Monday, May 21 , 2018, 11:08 pm | Fair 59º


Susan Salcido: The Power of ‘Why?’

When children ask questions, they often display their innocence, curiosity, inspiration and wonder.

But the act of asking questions might also be a key catalyst to children’s emotional and intellectual development, according to award-winning authors and researchers Kathy Hirsch-Passek and Roberta Golinkoff, in their recent book Becoming Brilliant: What Science Tells us About Raising Successful Children.

Children ask questions all the time. But few parents or caregivers are able to respond patiently with the perfect answer every time. In Becoming Brilliant, the authors urge parents to consider the opportunities presented when children pose questions on topics that interest them.

Seizing on those opportunities can help parents cultivate the skills children need to succeed.

The authors focus on six essential concepts that begin with the letter C: collaboration, communication, content, critical thinking, creative innovation and confidence, in that order. Each of these skills relates to the others.

The first C, collaboration, is the most basic and primary to all the others. It involves getting along with people and controlling impulses — critical to success at home and at school. Communication, which comes next, involves reading, writing, speaking and listening.

After learning how to collaborate and communicate, you then need something to share. That’s where content comes in. Critical thinking draws on that content and provides a way to use it.

Creative innovation enables an individual to use that critical thinking and apply the content in a new way. The final C is confidence, which enables young people to use all those previous skills to take the safe risks that are so central to success.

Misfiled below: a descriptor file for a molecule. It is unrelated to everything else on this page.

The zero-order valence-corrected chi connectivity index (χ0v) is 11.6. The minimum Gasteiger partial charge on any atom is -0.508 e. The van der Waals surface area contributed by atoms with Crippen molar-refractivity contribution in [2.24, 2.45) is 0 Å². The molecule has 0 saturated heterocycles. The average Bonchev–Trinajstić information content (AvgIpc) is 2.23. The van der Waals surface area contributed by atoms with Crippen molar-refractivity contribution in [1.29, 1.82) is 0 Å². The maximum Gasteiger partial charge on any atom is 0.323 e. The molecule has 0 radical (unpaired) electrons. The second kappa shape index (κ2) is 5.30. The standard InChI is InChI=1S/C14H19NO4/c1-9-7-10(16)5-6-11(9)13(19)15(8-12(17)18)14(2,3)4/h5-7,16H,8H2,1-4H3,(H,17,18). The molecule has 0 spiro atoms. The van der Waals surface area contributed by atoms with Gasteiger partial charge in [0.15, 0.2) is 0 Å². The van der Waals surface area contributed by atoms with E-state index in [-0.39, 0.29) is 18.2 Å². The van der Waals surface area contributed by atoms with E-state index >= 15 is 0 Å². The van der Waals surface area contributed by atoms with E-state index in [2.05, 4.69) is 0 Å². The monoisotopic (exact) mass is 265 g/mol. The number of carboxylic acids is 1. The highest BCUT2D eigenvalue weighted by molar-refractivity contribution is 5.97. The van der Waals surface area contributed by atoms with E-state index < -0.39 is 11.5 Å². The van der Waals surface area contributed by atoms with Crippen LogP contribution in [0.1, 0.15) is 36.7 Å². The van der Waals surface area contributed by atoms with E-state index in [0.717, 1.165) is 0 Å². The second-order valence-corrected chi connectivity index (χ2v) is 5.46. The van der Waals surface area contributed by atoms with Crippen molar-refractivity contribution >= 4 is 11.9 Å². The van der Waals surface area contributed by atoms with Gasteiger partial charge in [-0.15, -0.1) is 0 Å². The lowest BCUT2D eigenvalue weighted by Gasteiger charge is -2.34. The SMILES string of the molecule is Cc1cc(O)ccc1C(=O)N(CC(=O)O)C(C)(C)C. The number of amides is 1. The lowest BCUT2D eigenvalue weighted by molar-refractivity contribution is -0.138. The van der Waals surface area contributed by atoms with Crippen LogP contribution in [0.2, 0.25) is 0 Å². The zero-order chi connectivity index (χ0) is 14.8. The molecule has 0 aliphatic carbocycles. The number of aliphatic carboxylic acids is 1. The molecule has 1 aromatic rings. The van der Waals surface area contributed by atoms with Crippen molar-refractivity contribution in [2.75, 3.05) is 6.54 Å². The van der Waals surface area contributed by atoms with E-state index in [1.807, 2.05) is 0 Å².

Importantly, opportunities exist for parents, teachers and grandparents to cultivate those skills. When children ask a question, it helps to encourage them to ask even more, and further helps them understand how other people think about the answers.

It also helps to turn the tables and ask children questions about things they see. The authors suggest asking a child: “What do you think that person is thinking? Where do you think that person is going? What makes you think so?”

These questions can help children see that their environment can be approached from differing points of view, understand that things are not always what they seem at first glance, foster critical thinking skills, gain breadth of knowledge, and develop empathy.

The key is to see learning as a social process that involves relationships with others. How we relate to children has an impact on how they view the world.

For parents, trying to be “in the moment” is helpful because those opportunities are not always frequent, and they don’t always arise at convenient times.

Focusing on moments of connection, particularly when children ask questions, can become a valuable way to impart skills, and it doesn’t involve buying devices or having children take extra classes.

There is no secret formula for raising bright, inquisitive kids. No one approach will work for all children, even in the same family.

Most parents are at least slightly overwhelmed, with little time or energy to add another item to the to-do list. Still, some might find it helpful to know that cultivating interpersonal skills and relationships has proven to be a strong foundation for success in the future.

With limited time or energy to do it all, it can be helpful to focus on what has proven to be most productive over time.

The next time your child asks, “Why do birds fly?” know that your answer might also give wings to her intellectual dreams.

— Susan Salcido is the Santa Barbara County superintendent of schools. The opinions expressed are her own.

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